Beware! Warmer weather has awakened the reptile family. I just saw a yellow-bellied water snake slithering through my yard, and sliding under my deck. Fortunately, it is non-venomous, but will still bite, if provoked. Note to self: “Stay alert in the days to come because snakes are mating, and they are feeling feisty.” Snakes mate in early spring soon after they finish hibernating during the cold months of winter. In this way, their young can be born or hatched during the hot, summer months. All snakes are cold-blooded and can be found sunning themselves on top of a wood pile or a rock.

In the Southeastern United States, there are several species of poisonous snakes, including the cottonmouth, copperhead, coral snake, and the rattlesnake. The cottonmouth is venomous, and is to be feared because he will stand his ground if he feels threatened. He is the only snake out of the four that lives in water, and rarely strays from his watery habitat. His diet consists of frogs, fish, and small animals. He is named for the white coloring on the inside of his mouth.

Copperheads camouflage themselves in leaves, and hide under loose boards, or logs. They are difficult to see as their coloring is frequently the color of the dried leaves that they like to hide under. Their heads are coppercolored, and their bodies have bands of gray or brown patterning.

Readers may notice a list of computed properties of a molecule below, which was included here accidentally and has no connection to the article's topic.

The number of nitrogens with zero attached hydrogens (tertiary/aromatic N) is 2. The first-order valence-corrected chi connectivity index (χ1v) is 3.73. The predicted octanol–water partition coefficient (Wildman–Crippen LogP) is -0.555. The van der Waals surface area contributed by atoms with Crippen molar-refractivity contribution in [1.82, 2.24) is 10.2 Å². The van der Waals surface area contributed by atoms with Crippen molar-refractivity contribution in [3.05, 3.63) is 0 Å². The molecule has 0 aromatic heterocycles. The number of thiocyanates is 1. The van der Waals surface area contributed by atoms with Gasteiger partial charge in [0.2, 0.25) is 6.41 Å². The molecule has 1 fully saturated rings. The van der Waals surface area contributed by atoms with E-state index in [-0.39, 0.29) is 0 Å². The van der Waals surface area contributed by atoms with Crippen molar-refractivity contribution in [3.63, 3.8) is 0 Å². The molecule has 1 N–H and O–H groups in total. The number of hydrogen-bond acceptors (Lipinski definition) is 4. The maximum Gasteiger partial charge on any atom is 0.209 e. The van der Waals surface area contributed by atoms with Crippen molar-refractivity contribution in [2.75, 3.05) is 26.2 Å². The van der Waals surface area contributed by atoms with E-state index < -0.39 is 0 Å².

The coral snake is not to be confused with the harmless milk snake. A good way to remember the difference is: “Red on yellow, kill the fellow; Red on black, the venom lack.” Coral snakes are shy and not aggressive; however, their bite, although rare, contains a neurotoxin that causes paralysis and respiratory failure.

Although most snakes lay eggs, rattlesnakes give live birth. They will warn you before striking by rapidly shaking the buttons at the end of their tail. The number of buttons at the end of the tail will not indicate how old the snake is because a new button is added each time the snake sheds its skin. A snake may shed its skin several times a year. The timber rattlesnake is a protected species in Texas, and it is illegal to capture or to kill it.

Most snakes are harmless, but it is important to learn about these four venomous snakes in order to avoid a bite. Snakes can deliver a lethal bite by injecting their venom into a human. Most bites are below the knee. Their fangs are fragile and will break off; they will not penetrate leather. Half of the bites that occur are “dry” bites meaning no venom is injected into the human being. Snakes are good for the ecosystem because they eat rodents and insects. Therefore, it is important for the environment that they be respected and protected.


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